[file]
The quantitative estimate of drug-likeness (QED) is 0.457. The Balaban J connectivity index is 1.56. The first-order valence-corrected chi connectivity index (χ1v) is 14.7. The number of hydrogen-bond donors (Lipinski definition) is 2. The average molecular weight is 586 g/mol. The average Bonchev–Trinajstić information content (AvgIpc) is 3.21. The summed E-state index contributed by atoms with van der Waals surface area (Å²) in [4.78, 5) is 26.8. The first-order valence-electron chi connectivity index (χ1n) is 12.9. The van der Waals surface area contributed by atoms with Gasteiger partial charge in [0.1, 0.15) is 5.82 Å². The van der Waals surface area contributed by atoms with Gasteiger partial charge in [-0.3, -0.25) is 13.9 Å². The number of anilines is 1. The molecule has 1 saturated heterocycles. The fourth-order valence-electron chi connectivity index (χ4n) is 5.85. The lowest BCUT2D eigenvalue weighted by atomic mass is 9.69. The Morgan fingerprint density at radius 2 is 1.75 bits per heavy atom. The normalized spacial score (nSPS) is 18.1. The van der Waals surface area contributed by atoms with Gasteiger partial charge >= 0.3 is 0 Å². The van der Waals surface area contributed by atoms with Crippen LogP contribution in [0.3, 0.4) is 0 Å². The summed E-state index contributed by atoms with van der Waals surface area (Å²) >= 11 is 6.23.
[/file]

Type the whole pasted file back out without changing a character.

The quantitative estimate of drug-likeness (QED) is 0.457. The Balaban J connectivity index is 1.56. The first-order valence-corrected chi connectivity index (χ1v) is 14.7. The number of hydrogen-bond donors (Lipinski definition) is 2. The average molecular weight is 586 g/mol. The average Bonchev–Trinajstić information content (AvgIpc) is 3.21. The summed E-state index contributed by atoms with van der Waals surface area (Å²) in [4.78, 5) is 26.8. The first-order valence-electron chi connectivity index (χ1n) is 12.9. The van der Waals surface area contributed by atoms with Gasteiger partial charge in [0.1, 0.15) is 5.82 Å². The van der Waals surface area contributed by atoms with Gasteiger partial charge in [-0.3, -0.25) is 13.9 Å². The number of anilines is 1. The molecule has 1 saturated heterocycles. The fourth-order valence-electron chi connectivity index (χ4n) is 5.85. The lowest BCUT2D eigenvalue weighted by atomic mass is 9.69. The Morgan fingerprint density at radius 2 is 1.75 bits per heavy atom. The normalized spacial score (nSPS) is 18.1. The van der Waals surface area contributed by atoms with Gasteiger partial charge >= 0.3 is 0 Å². The van der Waals surface area contributed by atoms with Crippen LogP contribution in [0.3, 0.4) is 0 Å². The summed E-state index contributed by atoms with van der Waals surface area (Å²) >= 11 is 6.23.